C.S. Chang: Lessons learned from this experiment can be applied to many other distributed scientific, industrial, and commercial applications which require collaborative data analysis and decision making. We do not need to look too far. Expensive scientific studies on exascale computers will most likely be collaborative efforts among geographically distributed scientists who want to analyze the simulation data and share/combine the findings in near-real-time for speedy scientific discovery and for steering of ongoing or next simulations. The lessons learned here can influence the remote collaboration workflow used in high energy physics, climate science, space physics, and others.
Q 5.5: What’s next? You mention quite a number of possible follow on activities in the paper? Which of these most interest you, and what might follow?
Michael Churchill: Continued work by this group has led to the recently developed open-source Python framework, DELTA, for streaming data from experiments to remote compute centers, using ADIOS for streaming over wide-area networks, and on the receiver side using asynchronous Message Passing Interface to do parallel processing of the data streams. We’ve used this for streaming data from KSTAR to the NERSC Cori supercomputer and completing a spectral analysis in parallel in less than 10 minutes, which normally in serial would take 12 hours. Frameworks such as this, enabling connecting experiments to remote high-performance computers, will open up the quality and quantity of analysis workflows that experimental scientists can run. It’s exciting to see how this can help accelerate the progress of science around the world.
Congratulations on your success! This is a significant step forward in building the data management capability that ITER will need.
Two graduate students working with ESnet have published their papers recently in IEEE and ACM workshops.
Bibek Shrestha, a graduate student at the University of Nevada, Reno, and his advisor Engin Arslan worked with Richard Cziva from ESnet to publish a work on “INT Based Network-Aware Task Scheduling for Edge Computing”. In the paper, Bibek investigated the use of in-band network telemetry (INT) for real-time in-network task scheduling. Bibek’s experimental analysis using various workload types and network congestion scenarios revealed that enhancing task scheduling of edge computing with high-precision network telemetry can lead up to a 40% reduction in data transfer times and up to 30% reduction in total task execution times by favoring edge servers in uncongested (or mildly congested) sections of the network when scheduling tasks. The paper will appear in the 3rd Workshop on Parallel AI and Systems for the Edge (PAISE) co-conducted with IEEE IPDPS 2021 conference to be held on May 21st, 2021, in Portland, Oregon.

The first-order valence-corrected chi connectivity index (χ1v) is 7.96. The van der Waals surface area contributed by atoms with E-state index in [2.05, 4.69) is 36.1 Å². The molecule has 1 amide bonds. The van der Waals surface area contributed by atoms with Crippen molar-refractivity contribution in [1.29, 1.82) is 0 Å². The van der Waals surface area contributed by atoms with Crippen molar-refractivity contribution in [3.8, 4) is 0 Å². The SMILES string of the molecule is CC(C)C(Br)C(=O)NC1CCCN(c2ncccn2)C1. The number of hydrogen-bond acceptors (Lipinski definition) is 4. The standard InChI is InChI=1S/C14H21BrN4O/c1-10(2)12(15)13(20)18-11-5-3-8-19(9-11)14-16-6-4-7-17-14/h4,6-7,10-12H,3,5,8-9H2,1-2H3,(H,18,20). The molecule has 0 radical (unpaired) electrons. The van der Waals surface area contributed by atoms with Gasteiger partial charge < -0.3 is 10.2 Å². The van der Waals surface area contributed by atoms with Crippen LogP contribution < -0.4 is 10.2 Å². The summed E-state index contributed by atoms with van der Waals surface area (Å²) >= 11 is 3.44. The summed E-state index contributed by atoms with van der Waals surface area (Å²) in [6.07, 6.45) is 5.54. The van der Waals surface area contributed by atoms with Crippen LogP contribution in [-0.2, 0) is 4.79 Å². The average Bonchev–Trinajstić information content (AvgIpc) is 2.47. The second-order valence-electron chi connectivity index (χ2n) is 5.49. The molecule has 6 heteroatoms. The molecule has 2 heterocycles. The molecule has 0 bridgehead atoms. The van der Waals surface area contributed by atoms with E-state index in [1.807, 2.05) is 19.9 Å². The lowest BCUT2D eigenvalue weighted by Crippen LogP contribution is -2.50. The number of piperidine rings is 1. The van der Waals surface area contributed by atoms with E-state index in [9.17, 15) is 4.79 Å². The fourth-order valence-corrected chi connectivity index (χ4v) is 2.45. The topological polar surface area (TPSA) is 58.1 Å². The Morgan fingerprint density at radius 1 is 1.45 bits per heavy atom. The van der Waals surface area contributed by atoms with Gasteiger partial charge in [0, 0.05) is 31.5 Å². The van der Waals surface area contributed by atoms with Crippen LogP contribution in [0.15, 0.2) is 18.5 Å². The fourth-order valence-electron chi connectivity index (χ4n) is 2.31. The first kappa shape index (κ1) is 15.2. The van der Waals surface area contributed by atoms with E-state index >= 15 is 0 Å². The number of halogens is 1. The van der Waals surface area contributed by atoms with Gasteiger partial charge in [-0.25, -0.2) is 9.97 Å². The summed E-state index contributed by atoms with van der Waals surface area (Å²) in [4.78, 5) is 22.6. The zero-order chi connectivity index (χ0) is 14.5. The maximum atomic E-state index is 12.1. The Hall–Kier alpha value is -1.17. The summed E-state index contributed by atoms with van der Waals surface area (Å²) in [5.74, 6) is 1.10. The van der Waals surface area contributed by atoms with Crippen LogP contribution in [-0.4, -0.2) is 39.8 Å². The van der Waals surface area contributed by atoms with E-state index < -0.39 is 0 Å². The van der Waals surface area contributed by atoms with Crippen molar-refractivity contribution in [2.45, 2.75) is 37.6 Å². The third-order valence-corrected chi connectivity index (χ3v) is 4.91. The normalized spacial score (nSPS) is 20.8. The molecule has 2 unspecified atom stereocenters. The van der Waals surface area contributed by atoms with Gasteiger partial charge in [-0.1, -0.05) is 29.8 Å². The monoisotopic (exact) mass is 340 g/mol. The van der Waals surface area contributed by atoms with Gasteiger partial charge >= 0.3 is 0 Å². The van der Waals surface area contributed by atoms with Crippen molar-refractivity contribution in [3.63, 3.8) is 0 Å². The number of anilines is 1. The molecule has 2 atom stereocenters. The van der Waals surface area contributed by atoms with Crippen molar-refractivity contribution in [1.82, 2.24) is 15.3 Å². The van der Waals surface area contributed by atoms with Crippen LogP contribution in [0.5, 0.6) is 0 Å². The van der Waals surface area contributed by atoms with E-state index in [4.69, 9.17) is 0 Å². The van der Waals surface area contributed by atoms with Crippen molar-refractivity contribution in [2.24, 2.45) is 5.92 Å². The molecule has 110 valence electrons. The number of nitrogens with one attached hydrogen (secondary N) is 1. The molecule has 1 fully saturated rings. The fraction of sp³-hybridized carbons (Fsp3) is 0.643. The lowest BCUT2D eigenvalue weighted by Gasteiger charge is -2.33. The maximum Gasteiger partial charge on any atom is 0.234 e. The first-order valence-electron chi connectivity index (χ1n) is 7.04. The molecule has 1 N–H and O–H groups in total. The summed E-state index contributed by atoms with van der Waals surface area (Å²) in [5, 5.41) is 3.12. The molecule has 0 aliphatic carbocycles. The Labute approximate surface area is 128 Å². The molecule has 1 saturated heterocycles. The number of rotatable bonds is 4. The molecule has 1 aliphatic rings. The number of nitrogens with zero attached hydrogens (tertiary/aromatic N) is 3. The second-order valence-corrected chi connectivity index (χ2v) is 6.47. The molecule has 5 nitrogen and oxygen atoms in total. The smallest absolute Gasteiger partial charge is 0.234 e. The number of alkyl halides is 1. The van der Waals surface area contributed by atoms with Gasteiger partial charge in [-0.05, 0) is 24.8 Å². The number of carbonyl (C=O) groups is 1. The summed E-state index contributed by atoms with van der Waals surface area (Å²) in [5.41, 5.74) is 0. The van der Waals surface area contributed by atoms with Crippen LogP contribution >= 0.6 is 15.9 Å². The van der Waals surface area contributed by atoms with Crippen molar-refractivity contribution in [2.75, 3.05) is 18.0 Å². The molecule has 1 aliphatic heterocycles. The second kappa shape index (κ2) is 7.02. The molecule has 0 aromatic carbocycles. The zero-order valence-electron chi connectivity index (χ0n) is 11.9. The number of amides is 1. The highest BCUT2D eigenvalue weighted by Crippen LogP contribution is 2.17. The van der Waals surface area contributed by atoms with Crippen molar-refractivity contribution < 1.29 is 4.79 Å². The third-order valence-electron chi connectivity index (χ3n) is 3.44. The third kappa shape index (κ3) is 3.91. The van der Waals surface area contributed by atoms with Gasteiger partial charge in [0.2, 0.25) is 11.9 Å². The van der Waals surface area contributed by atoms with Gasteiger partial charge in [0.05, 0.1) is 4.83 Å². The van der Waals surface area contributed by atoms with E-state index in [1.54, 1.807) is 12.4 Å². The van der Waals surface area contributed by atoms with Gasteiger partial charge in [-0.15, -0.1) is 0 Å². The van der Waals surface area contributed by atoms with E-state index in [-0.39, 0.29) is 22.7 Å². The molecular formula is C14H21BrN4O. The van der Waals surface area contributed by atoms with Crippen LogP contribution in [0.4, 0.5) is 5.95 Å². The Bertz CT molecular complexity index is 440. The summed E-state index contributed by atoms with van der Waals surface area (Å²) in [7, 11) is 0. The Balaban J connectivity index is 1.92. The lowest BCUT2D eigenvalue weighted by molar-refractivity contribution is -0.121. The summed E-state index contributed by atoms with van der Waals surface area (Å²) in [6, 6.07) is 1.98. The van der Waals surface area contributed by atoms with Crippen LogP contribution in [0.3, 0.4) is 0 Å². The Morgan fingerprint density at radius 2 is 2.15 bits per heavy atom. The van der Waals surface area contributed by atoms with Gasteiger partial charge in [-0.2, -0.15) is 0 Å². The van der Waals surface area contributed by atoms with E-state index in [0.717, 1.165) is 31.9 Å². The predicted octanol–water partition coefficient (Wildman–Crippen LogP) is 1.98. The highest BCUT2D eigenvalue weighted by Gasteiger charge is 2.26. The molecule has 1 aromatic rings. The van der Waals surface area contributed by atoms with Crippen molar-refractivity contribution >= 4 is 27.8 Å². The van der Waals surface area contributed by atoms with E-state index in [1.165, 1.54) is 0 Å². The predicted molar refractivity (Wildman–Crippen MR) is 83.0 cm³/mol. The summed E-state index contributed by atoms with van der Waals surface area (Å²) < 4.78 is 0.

Zhang Liu, a former ESnet intern and a current graduate student at the University of Colorado at Boulder, worked with the ESnet High Touch Team – Chin Guok, Bruce Mah, Yatish Kumar, and Richard Cziva – on fastcapa-ng, ESnet’s telemetry processing software. In the paper “Programmable Per-Packet Network Telemetry: From Wire to Kafka at Scale,” Zhang showed the scaling and performance characteristics of fastcapa-ng, and highlighted the most critical performance considerations that allow the pushing of 10.4 million telemetry packets per second to Kafka with only 5 CPU cores, which is more than enough to handle 170 Gbit/s of original traffic with 1512B MTU. This paper will appear in the 4th International Workshop on Systems and Network Telemetry and Analytics (SNTA 2021) held at the ACM HPCD 2021 conference in Stockholm, Sweden between 21-25 June 2021.
Congratulations Bibek and Zhang!
If you are a networked systems research student looking to collaborate with us on network measurements, please reach out to Richard Cziva. If you are interested in a summer internship with ESnet, please visit this page.
The dramatic collapse of the Arecibo Observatory Radio Telescope in Puerto Rico in December was a terrible loss for global science. The 305-meter dish had served for over 50 years, supporting a wide range of cosmic and earth science applications, including transmission of the famed “Arecibo Message” to globular star cluster M13 by a team led by Frank Drake and Carl Sagan in 1974.
When the 900-ton instrument platform crashed onto the observatory dish, the National Science Foundation was faced with a variety of challenges. Most immediately, how to ensure that several petabytes of historic (and now irreplaceable) data at the Arecibo Observatory (AO) data center, in the form of tapes, hard drives, and other physical media, could be preserved and moved off-site as an approximately $50M site cleanup and environmental remediation project begins to demobilize the iconic observatory.
This data recovery effort has required rapid mobilization of a team from the University of Central Florida (UCF), the Texas Advanced Computing Center (TACC), the University of Puerto Rico (UPR), the University of Chicago, and others. A more detailed description of this overall effort has just been released here. In this blog, I will describe the key role that ESnet and the Engagement and Performance Operations Center (EPOC) played in this effort to save valuable scientific data.